Want to simplify your life? You can get advice from The Minimalists, two friends who blog and write about simplicity, when they appear at Brazos Bookstore on Tuesday to promote their new memoir, Everything That Remains.
The Minimalists are Joshua Millburn and Ryan Nicodemus, childhood buddies who, in 2010, founded TheMinimalists.com. The site now gets around 2 million visitors a year, and offers lessons on things like solitude, volunteerism, the importance of community and other aspects of a more meaningful life.
But before the site began there was just Joshua Millburn, who was undergoing a quarter-life crisis. About five years ago, at the age of 27, he was the youngest director at his telecommunications company, making six figures. Then, in the span of a month, his mother died and his marriage ended.
"I started to realize that 'everything I ever wanted' wasn't everything I ever wanted," he said. "It's not that I wasn't focused on what was important in my life. It's that I didn't know what was important."
Milburn decided it was time for a major purge.
"I was working 70, 80 hours a week and I had all this STUFF to show for it, but I was overwhelmed," he said. "Most of the stuff I purchased wasn't adding any value to my life." Millburn adds that he was also in significant debt from the accumulation of all this "stuff." So he decided to get rid of one item a day for 30 days. After that first month, he just kept downsizing, and by the end of the first year he'd gotten rid of 90 percent of his possessions, he said.
"Now, everything I own serves a purpose or gives me joy," he said.
While this was going on, Nicodemus, Millburn's childhood friend, began to notice a change in Millburn's demeanor. (The two worked together at the same company.) Millburn shared his downsizing story with Nicodemus, who wanted to do the same. So the two came up with the idea of throwing a "packing party".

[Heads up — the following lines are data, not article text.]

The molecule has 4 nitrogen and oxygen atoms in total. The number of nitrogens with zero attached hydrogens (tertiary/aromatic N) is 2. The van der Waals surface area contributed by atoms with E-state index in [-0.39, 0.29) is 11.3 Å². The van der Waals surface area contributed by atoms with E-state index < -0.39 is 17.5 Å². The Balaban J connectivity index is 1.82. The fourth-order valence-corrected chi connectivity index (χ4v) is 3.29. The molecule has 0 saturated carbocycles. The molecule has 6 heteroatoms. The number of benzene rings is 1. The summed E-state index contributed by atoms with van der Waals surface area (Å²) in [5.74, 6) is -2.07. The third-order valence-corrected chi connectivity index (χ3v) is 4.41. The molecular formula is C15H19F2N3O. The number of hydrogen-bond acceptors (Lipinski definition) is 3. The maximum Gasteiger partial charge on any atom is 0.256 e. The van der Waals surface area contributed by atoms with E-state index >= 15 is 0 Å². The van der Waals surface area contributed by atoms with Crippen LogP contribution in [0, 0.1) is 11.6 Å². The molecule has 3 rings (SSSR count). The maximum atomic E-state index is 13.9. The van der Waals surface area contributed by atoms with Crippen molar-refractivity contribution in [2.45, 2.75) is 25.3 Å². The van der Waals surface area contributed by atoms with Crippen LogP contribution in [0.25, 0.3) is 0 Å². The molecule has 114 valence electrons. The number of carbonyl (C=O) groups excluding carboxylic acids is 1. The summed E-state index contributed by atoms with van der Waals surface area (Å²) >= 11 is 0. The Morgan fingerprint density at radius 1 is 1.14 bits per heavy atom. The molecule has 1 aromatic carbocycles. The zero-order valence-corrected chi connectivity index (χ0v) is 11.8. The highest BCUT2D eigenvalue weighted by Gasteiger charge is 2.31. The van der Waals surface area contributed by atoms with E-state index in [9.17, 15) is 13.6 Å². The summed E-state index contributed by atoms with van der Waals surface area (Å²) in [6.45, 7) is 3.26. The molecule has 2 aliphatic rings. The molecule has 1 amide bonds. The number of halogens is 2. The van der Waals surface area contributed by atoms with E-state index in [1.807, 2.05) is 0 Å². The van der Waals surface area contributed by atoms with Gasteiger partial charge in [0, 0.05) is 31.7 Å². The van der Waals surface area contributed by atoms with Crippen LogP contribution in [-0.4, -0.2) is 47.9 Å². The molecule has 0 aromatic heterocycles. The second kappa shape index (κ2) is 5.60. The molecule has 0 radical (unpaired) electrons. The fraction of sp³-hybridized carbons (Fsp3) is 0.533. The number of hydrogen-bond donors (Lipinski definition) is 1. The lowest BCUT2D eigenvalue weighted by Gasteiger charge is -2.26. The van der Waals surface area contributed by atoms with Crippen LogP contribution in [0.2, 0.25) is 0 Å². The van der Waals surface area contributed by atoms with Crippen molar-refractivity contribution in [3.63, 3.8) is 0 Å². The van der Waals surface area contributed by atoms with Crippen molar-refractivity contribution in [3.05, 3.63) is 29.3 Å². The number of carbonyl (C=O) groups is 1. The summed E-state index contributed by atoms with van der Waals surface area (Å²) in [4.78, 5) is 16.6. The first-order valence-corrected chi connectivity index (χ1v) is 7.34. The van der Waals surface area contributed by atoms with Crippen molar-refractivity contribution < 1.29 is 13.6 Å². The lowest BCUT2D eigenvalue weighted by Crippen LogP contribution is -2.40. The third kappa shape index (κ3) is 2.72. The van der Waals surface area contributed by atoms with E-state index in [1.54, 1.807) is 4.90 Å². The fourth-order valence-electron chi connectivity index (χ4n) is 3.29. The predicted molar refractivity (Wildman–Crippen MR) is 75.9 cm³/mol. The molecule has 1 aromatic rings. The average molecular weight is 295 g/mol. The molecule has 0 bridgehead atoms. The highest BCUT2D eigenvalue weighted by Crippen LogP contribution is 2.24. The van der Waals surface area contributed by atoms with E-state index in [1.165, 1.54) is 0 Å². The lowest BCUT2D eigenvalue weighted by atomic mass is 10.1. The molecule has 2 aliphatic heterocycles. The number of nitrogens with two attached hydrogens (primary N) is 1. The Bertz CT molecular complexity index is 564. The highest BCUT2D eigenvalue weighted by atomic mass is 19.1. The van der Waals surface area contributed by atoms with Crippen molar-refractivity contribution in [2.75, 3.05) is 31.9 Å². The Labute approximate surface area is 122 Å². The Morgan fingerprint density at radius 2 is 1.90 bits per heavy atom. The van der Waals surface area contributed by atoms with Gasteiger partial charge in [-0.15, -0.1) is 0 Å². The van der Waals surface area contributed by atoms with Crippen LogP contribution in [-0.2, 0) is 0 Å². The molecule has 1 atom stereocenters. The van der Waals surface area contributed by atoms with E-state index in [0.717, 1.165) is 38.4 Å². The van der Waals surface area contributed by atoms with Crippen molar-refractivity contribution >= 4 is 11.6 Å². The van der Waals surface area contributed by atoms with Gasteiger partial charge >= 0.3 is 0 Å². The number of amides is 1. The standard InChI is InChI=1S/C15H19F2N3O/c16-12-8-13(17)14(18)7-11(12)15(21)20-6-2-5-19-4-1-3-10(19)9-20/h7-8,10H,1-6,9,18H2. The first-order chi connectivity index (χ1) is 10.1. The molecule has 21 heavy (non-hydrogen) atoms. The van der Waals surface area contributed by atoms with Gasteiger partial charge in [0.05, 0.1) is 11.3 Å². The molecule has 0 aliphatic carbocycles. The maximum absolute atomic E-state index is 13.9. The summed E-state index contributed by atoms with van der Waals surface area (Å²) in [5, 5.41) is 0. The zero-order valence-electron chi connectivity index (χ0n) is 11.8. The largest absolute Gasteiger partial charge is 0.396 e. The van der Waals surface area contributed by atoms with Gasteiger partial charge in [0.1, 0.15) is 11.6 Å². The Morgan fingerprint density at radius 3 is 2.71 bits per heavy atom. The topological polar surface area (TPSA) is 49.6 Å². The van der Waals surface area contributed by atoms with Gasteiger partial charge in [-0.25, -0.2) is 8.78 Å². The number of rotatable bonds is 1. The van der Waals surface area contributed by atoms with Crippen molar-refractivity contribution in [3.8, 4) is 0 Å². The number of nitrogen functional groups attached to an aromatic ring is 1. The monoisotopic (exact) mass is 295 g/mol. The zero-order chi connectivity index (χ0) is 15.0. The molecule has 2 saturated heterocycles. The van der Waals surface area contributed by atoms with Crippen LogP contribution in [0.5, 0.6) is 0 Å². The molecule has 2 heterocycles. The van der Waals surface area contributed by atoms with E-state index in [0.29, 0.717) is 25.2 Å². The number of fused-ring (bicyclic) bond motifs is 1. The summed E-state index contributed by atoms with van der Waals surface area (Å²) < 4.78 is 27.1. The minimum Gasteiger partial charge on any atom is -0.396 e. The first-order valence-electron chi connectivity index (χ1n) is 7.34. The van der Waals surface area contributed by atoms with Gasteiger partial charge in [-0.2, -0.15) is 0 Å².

"We spent an entire day packing up all his stuff as if he were moving," Millburn said. "Over the next 21 days, he unpacked only what he needed. At the end of three weeks, about 80 percent of his stuff was still in boxes, and he decided to sell or donate all of it. He said he couldn't even remember what was in half those boxes."
After their transformations, the men decided other people might learn from their experiments. So they started the now massively-popular blog, and are currently on a 100-city international tour to promote their book.
Millburn said people indulge in consumerism for a lot of reasons, and one of the first steps to becoming a minimalist is recognizing why you AREN'T a minimalist.
"I grew up really poor," he said. "By the time I turned 18 I thought the reason we were discontented was because we didn't have money. But the reason we were poor wasn't because we didn't have any money, but because we made bad decisions. And I continued to make bad decisions even when I did have money.
"Minimalism doesn't have anything to do with how much money you make," he said. "It has to do with making deliberate decisions. One of our mantras is 'intentionality.'"
To that end, TheMinimalists.com also frequently addresses the subject of mindfulness. One of Millburn's favorite tools is something he calls 20 Minutes of Awesome. The idea is to spend 20 minutes doing absolutely nothing -- no TV, no music, no distractions -- just you, alone with your thoughts.
"I find it really helps me when I'm stressed out or distracted," he said.
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But what The Minimalists really want to do is help people discover their own methods toward a more meaningful life.
"I'm against following someone else's pattern," Millburn said. That's why he thinks 'follow your passion' is in his words, "shitty advice."
"It sounds really cool, but it presupposes that we all have some sort of predestined passion," he said. "What you should do is find something you are genuinely interested in and cultivate that. It takes a lot of hard work and drudgery to find something meaningful."
The Minimalists appear at Brazos Bookstore at 7 p.m., Tuesday, March 4. Tickets are free and available on their website.